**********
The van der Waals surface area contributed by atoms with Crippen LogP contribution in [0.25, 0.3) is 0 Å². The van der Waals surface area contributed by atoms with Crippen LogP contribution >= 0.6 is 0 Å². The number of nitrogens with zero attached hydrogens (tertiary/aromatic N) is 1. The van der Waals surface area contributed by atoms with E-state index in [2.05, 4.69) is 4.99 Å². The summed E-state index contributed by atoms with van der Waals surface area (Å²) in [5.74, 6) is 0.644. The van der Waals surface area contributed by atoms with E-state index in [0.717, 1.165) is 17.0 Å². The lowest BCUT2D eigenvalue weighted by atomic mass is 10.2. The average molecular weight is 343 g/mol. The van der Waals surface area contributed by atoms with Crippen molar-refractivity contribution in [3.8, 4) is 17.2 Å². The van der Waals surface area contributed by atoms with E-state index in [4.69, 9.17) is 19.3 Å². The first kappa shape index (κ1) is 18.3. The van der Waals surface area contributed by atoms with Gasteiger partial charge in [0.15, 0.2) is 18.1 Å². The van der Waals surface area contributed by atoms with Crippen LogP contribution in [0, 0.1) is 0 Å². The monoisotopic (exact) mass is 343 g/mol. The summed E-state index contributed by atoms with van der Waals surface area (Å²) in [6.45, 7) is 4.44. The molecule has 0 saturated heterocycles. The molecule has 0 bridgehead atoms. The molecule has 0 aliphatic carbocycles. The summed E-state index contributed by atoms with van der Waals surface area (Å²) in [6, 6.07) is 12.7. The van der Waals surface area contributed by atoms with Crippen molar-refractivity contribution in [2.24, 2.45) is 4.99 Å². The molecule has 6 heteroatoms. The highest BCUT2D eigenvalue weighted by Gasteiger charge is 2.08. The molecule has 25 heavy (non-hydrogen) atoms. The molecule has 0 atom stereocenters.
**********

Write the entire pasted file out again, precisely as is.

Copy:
The van der Waals surface area contributed by atoms with Crippen LogP contribution in [0.25, 0.3) is 0 Å². The van der Waals surface area contributed by atoms with Crippen LogP contribution >= 0.6 is 0 Å². The number of nitrogens with zero attached hydrogens (tertiary/aromatic N) is 1. The van der Waals surface area contributed by atoms with E-state index in [2.05, 4.69) is 4.99 Å². The summed E-state index contributed by atoms with van der Waals surface area (Å²) in [5.74, 6) is 0.644. The van der Waals surface area contributed by atoms with E-state index in [0.717, 1.165) is 17.0 Å². The lowest BCUT2D eigenvalue weighted by atomic mass is 10.2. The average molecular weight is 343 g/mol. The van der Waals surface area contributed by atoms with Crippen molar-refractivity contribution in [3.8, 4) is 17.2 Å². The van der Waals surface area contributed by atoms with E-state index in [4.69, 9.17) is 19.3 Å². The first kappa shape index (κ1) is 18.3. The van der Waals surface area contributed by atoms with Gasteiger partial charge in [0.15, 0.2) is 18.1 Å². The van der Waals surface area contributed by atoms with Crippen LogP contribution in [0, 0.1) is 0 Å². The monoisotopic (exact) mass is 343 g/mol. The summed E-state index contributed by atoms with van der Waals surface area (Å²) in [6.45, 7) is 4.44. The molecule has 0 saturated heterocycles. The molecule has 0 bridgehead atoms. The molecule has 0 aliphatic carbocycles. The summed E-state index contributed by atoms with van der Waals surface area (Å²) in [6, 6.07) is 12.7. The van der Waals surface area contributed by atoms with Crippen molar-refractivity contribution in [2.24, 2.45) is 4.99 Å². The molecule has 6 heteroatoms. The highest BCUT2D eigenvalue weighted by Gasteiger charge is 2.08. The molecule has 25 heavy (non-hydrogen) atoms. The molecule has 0 atom stereocenters.